Over the last 6 months, the validity of generalized additive models has been under examination. Our Center has spent a great deal of time addressing this issue. Towards this end, we have reanalyzed our 10 city mortality study, the Six City time series study, the Six City Source Apportionment Study, our hospital admissions studies, and the long- term distributed lag models from the Air Pollution on Health: a European Approach (APHEA) study. In addition, to reanalyzing these data using different convergence criteria and natural splines, we have developed alternative approaches.
We have shown that mixed models could be used to provide smoothed dose response curves against multiple predictors (Coull and Wellenius, 2002). This approach does not have the shortcomings of the GAM in S-plus, because it provides accurate standard errors and does not use back-fitting. We recently have demonstrated that our approach can be used for Poisson data and have applied it to re-examining the association between PM10 and hospital admissions (a manuscript is in preparation).
In the coming year, we will continue to develop and test statistical methods for investigating confounding, dose-response, and other particle health effects relationships.
Journal Articles on this Report : 3 Displayed | Download in RIS Format
|Other subproject views:||All 22 publications||22 publications in selected types||All 22 journal articles|
|Other center views:||All 200 publications||198 publications in selected types||All 197 journal articles|
||Bateson TF, Schwartz J. Selection bias and confounding in case-crossover analyses of environmental time-series data. Epidemiology 2001;12(6):654-661.||
||Braga ALF, Zanobetti A, Schwartz J. The lag structure between particulate air pollution and respiratory and cardiovascular deaths in 10 US cities. Journal of Occupational and Environmental Medicine 2001;43(11):927-933.||
||Schwartz J. Daily deaths are associated with combustion particles rather than SO2 in Philadelphia. Occupational and Environmental Medicine 2000;57(10):692-697.||
Supplemental Keywords:particulate matter, PM, exposure, statistical methods, life-shortening, mortality, death., RFA, Health, Scientific Discipline, Air, Geographic Area, particulate matter, Toxicology, Environmental Chemistry, Epidemiology, State, Risk Assessments, Microbiology, Susceptibility/Sensitive Population/Genetic Susceptibility, Environmental Microbiology, Environmental Monitoring, genetic susceptability, Atmospheric Sciences, Molecular Biology/Genetics, Biology, Environmental Engineering, ambient air quality, interindividual variability, molecular epidemiology, particulates, risk assessment, sensitive populations, chemical exposure, cardiopulmonary responses, health risks, human health effects, indoor exposure, ambient air monitoring, ambient measurement methods, exposure, pulmonary disease, Utah (UT), developmental effects, epidemelogy, respiratory disease, air pollution, children, Human Health Risk Assessment, Massachusetts (MA), particle exposure, lung cancer, biological mechanism , pre-existing conditions, cardiopulmonary response, human exposure, inhalation, pulmonary, Illinois (IL), particulate exposure, ambient particle health effects, mortality studies, elderly, Connecticut (CT), human susceptibility, inhalation toxicology, indoor air quality, inhaled particles, air quality, cardiovascular disease, dosimetry, human health risk, respiratory, genetic susceptibility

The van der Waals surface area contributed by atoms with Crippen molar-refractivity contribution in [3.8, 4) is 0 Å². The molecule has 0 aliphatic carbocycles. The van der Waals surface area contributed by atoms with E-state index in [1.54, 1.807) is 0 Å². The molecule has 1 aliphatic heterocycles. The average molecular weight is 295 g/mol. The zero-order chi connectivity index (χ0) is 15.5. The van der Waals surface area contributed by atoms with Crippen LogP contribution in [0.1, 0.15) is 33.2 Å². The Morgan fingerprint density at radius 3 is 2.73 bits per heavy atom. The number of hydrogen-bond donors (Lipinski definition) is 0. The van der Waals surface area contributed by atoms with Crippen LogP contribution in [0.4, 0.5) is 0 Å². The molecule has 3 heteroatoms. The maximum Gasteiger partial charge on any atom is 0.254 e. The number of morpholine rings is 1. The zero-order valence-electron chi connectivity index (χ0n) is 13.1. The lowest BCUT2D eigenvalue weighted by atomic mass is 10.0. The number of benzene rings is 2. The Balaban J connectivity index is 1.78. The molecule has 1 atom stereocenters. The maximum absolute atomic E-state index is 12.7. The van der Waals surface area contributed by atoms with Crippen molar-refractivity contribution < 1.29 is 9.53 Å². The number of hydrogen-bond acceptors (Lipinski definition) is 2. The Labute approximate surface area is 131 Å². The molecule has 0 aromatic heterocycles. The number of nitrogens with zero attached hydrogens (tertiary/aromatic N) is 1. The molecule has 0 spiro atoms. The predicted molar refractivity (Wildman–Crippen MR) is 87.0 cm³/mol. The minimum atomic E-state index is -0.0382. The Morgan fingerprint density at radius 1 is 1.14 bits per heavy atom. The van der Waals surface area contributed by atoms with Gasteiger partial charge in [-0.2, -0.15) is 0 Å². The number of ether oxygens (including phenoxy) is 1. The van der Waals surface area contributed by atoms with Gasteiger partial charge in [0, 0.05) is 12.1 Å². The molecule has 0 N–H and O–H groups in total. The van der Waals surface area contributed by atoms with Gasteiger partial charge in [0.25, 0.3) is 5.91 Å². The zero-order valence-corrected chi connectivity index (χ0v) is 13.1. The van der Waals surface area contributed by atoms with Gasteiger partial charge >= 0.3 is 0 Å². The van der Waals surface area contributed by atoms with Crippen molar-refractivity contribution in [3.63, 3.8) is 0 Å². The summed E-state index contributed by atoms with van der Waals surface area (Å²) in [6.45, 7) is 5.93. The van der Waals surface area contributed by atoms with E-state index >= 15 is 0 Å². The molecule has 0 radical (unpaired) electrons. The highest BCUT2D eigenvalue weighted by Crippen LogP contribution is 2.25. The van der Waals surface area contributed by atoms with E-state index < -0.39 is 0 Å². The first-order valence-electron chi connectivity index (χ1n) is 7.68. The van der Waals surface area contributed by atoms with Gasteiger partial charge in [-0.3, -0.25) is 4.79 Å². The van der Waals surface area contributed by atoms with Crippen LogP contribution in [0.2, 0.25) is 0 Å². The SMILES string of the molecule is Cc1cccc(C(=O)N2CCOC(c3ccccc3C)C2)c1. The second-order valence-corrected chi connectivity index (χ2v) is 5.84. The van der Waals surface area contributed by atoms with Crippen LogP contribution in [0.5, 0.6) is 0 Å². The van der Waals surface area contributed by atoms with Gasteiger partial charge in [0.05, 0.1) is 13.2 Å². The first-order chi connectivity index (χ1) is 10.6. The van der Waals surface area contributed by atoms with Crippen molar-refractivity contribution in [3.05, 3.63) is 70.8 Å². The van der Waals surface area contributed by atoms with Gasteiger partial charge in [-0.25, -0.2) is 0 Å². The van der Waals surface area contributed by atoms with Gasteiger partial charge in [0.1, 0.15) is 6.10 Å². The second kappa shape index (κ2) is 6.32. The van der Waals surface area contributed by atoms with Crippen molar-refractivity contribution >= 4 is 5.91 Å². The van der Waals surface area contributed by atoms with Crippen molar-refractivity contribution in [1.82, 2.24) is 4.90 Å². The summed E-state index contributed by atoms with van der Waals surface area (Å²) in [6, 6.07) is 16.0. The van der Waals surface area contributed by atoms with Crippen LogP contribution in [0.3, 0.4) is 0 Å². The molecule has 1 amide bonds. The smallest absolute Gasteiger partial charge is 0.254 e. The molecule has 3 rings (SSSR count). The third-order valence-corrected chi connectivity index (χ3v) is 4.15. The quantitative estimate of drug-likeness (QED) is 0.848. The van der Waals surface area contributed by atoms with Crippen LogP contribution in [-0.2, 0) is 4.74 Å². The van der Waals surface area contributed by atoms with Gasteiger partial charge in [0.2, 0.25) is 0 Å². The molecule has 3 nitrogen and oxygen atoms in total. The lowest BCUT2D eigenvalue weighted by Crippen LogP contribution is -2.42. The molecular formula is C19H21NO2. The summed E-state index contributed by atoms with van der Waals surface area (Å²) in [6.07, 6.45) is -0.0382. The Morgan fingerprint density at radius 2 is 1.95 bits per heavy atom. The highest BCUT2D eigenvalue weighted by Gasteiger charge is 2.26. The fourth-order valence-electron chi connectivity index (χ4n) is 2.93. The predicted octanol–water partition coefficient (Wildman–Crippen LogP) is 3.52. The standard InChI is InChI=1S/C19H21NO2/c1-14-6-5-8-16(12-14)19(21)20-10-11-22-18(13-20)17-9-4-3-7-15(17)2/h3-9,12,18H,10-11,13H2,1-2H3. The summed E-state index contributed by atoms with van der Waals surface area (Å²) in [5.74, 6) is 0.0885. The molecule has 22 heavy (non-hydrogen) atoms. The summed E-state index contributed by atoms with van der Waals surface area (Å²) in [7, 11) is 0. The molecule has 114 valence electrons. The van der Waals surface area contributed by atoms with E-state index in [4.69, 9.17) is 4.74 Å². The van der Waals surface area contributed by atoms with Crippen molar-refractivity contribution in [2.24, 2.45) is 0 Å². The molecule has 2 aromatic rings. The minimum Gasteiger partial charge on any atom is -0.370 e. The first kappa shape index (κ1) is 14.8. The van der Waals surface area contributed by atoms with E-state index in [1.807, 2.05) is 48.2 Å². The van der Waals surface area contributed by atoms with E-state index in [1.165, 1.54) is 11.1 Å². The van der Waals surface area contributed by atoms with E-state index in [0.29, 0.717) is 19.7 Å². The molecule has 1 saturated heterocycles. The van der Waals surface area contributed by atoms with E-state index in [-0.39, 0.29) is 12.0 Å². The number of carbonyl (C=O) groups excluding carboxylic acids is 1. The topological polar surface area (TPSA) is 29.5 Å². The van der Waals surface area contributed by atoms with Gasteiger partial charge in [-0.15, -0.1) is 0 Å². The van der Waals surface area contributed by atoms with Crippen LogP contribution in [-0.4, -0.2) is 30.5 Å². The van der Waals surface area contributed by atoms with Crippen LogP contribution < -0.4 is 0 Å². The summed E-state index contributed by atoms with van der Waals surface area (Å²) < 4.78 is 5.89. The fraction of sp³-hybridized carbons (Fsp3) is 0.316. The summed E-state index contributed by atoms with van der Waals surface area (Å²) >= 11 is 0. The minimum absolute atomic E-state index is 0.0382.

Progress and Final Reports:Original Abstract
Main Center Abstract and Reports:R827353 Harvard Particle Center
Subprojects under this Center: (EPA does not fund or establish subprojects; EPA awards and manages the overall grant for this center).
R827353C001 Assessing Human Exposures to Particulate and Gaseous Air Pollutants
R827353C002 Quantifying Exposure Error and its Effect on Epidemiological Studies
R827353C003 St. Louis Bus, Steubenville and Atlanta Studies
R827353C004 Examining Conditions That Predispose Towards Acute Adverse Effects of Particulate Exposures
R827353C005 Assessing Life-Shortening Associated with Exposure to Particulate Matter
R827353C006 Investigating Chronic Effects of Exposure to Particulate Matter
R827353C007 Determining the Effects of Particle Characteristics on Respiratory Health of Children
R827353C008 Differentiating the Roles of Particle Size, Particle Composition, and Gaseous Co-Pollutants on Cardiac Ischemia
R827353C009 Assessing Deposition of Ambient Particles in the Lung
R827353C010 Relating Changes in Blood Viscosity, Other Clotting Parameters, Heart Rate, and Heart Rate Variability to Particulate and Criteria Gas Exposures
R827353C011 Studies of Oxidant Mechanisms
R827353C012 Modeling Relationships Between Mobile Source Particle Emissions and Population Exposures
R827353C013 Toxicological Evaluation of Realistic Emissions of Source Aerosols (TERESA) Study
R827353C014 Identifying the Physical and Chemical Properties of Particulate Matter Responsible for the Observed Adverse Health Effects
R827353C015 Research Coordination Core
R827353C016 Analytical and Facilities Core
R827353C017 Technology Development and Transfer Core